Ask HTG: Using the Malicious Software Removal Tool, Scheduling Computer Startups, and Diagnosing an Overheating Laptop

By Jason Fitzpatrick on November 21st, 2011

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Once a week we select a few questions from the pile of emails we answer and share the solutions with the greater readership; this week we’re looking at the Microsoft Malicious Software Removal Tool, scheduling computer startups, and how to diagnose an overheating laptop.

Do I Need the Malicious Software Removal Tool?

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Dear How-To Geek,

I’m running Vista Home Premium on my laptop. I have Microsoft Security Essentials installed and it is set to run every week. I have no other anti-virus software on my system. Is it necessary for me to run the Windows Malicious Software Removal Tool every month?

Sincerely,

Scanning in Syracuse

Dear Scanning,

Microsoft Security Essentials is a great (and free!) anti-virus offering from Microsoft that is designed to offer broad spectrum and detection for a wide range of virus and malicious software activity. The Windows Malicious Software Removal Tool is a very focused tool designed to ferret out new and spreading threats. Here is Microsoft’s explanation of how the Removal Tool differs from an anti-virus tool:

    • The tool removes malicious software from an already-infected computer. Antivirus products block malicious software from running on a computer. It is significantly more desirable to block malicious software from running on a computer than to remove it after infection.
    • The tool removes only specific prevalent malicious software. Specific prevalent malicious software is a small subset of all the malicious software that exists today.
    • The tool focuses on the detection and removal of active malicious software. Active malicious software is malicious software that is currently running on the computer. The tool cannot remove malicious software that is not running. However, an antivirus product can perform this task.

The Removal Tool is intended to precisely target existing infections and prevent large networks of malicious software (aka BotNets) and other undesirable infections from gaining traction. It does not protect you from getting infected; it does the dirty work of cleaning up when fresh threats find their way into your system. We highly recommend you maintain both an up-to-day virus scanner (as you are with Microsoft Security Essentials) and that you continue to use the once-a-month Malicious Software Removal Scan.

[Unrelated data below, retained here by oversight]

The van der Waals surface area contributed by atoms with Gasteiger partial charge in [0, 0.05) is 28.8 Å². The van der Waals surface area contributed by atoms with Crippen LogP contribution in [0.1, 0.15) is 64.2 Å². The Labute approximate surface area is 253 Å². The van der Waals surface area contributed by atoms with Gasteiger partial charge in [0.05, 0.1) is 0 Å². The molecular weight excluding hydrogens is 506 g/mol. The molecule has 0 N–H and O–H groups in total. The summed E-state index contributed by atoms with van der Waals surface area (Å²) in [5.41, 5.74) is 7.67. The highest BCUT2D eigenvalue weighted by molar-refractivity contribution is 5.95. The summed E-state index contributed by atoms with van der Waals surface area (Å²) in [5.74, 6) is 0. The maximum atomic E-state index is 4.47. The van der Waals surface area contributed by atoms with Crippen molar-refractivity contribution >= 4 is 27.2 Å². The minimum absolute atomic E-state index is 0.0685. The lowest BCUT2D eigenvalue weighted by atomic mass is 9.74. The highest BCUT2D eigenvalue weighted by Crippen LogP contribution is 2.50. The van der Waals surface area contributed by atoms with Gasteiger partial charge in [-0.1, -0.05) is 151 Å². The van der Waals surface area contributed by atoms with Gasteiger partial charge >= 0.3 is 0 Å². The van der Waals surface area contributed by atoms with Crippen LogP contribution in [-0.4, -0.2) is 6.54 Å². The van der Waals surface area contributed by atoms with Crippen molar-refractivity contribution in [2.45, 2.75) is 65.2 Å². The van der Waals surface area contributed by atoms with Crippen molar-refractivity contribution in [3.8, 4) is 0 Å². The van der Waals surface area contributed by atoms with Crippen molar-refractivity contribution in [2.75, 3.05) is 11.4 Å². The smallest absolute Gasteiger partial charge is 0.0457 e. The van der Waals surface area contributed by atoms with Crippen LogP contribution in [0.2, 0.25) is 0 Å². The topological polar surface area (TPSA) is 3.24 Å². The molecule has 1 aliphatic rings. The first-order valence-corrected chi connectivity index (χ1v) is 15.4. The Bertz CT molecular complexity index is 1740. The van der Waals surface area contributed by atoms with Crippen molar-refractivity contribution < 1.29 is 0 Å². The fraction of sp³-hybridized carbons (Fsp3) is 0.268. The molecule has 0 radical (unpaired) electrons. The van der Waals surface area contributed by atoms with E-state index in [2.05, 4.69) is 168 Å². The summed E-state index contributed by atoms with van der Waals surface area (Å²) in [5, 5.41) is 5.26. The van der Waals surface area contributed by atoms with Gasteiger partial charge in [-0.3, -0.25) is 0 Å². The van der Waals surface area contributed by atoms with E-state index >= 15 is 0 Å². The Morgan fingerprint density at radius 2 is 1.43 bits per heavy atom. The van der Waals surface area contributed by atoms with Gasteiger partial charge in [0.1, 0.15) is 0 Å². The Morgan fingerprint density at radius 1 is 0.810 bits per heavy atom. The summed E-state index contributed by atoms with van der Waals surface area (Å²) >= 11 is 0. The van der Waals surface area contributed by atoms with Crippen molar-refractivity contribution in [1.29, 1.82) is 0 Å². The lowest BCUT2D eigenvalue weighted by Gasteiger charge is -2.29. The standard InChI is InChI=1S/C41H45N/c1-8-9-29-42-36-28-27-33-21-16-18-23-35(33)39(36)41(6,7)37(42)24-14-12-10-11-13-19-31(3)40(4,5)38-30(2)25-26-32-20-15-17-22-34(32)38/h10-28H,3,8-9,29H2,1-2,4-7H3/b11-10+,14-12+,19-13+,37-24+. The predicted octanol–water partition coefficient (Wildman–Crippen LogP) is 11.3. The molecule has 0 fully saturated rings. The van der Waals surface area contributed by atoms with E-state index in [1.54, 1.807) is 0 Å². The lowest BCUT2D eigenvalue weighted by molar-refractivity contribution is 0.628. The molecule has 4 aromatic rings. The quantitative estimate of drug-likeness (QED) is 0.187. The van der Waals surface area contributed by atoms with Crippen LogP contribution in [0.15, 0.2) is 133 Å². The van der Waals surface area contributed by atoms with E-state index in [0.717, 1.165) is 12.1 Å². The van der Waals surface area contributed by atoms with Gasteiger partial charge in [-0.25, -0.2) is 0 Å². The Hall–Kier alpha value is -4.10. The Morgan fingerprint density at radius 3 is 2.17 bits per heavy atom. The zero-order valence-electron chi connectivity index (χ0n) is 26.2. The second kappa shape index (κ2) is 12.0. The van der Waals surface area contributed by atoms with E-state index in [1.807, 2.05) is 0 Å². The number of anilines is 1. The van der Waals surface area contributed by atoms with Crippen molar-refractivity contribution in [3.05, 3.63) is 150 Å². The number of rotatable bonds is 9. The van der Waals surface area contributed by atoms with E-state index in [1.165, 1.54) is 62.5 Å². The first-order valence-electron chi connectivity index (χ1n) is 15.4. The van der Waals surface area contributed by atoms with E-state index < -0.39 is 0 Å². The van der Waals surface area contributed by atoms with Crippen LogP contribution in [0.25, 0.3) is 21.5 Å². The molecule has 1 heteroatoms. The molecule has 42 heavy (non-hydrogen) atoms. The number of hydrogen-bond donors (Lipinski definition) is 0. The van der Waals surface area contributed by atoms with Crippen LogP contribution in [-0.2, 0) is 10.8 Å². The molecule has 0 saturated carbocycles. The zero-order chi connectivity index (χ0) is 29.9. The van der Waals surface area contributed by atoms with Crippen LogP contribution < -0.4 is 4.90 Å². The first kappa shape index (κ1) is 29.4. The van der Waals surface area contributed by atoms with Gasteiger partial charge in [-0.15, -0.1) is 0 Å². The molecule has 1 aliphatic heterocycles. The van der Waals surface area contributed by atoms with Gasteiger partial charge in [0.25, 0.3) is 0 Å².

How Can I Schedule My Computer’s Startup Time?

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Dear How-To Geek,

I’d like to be able tell computers around my home and office to turn on at specific times. Is there any way to control this all from a central computer instead of going to each computer and waking them up? Does it matter if they are using different operating systems?

Sincerely,

Boot Time in Tennessee

Dear Boot Time,

If you have a router that will accept 3rd party firmware then this DD-WRT hack is right up your alley. While you’re reading up on it, we’d suggest you check out some of our other articles about Wake-on-LAN (WOL) including What Is Wake-on-LAN and Setup a Wake-on-LAN Control Panel for Your Network.

How Do I Diagnose an Overheated Laptop?

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Dear How-To Geek,

I’ve been trouble shooting my laptop for a few days now. I’m pretty sure that the source of my troubles is heat. The symptoms are too far reaching to be a single thing (like a hard drive problem or a faulty stick of RAM). It really seems like heat (and boy does this laptop get hot) is the source of my problems. How can I diagnose this short of using my laptop in a walk-in freezer? Help!

Sincerely,

Hot Lap in Houston

Dear Hot Lap,

Heat build up in laptops is a more serious issue that in desktops due to the tightly constrained spaces within the laptop’s body. Something simple like a dirty or under-performing fan usually doesn’t cause much trouble in a desktop but can completely overheat a laptop. We’d recommend you check out our guide to diagnosing laptop heat problems here. The guide covers cleaning your laptop fan, diagnosing a bad battery, and software-based steps you can take to help unload your processor and decrease the heat buildup in the process.


Have a pressing tech question? Shoot us an email at ask@howtogeek.com and we’ll do our best to help out.

Jason Fitzpatrick is a warranty-voiding DIYer who spends his days cracking opening cases and wrestling with code so you don't have to. If it can be modded, optimized, repurposed, or torn apart for fun he's interested (and probably already at the workbench taking it apart). You can follow him on if you'd like.

  • Published 11/21/11
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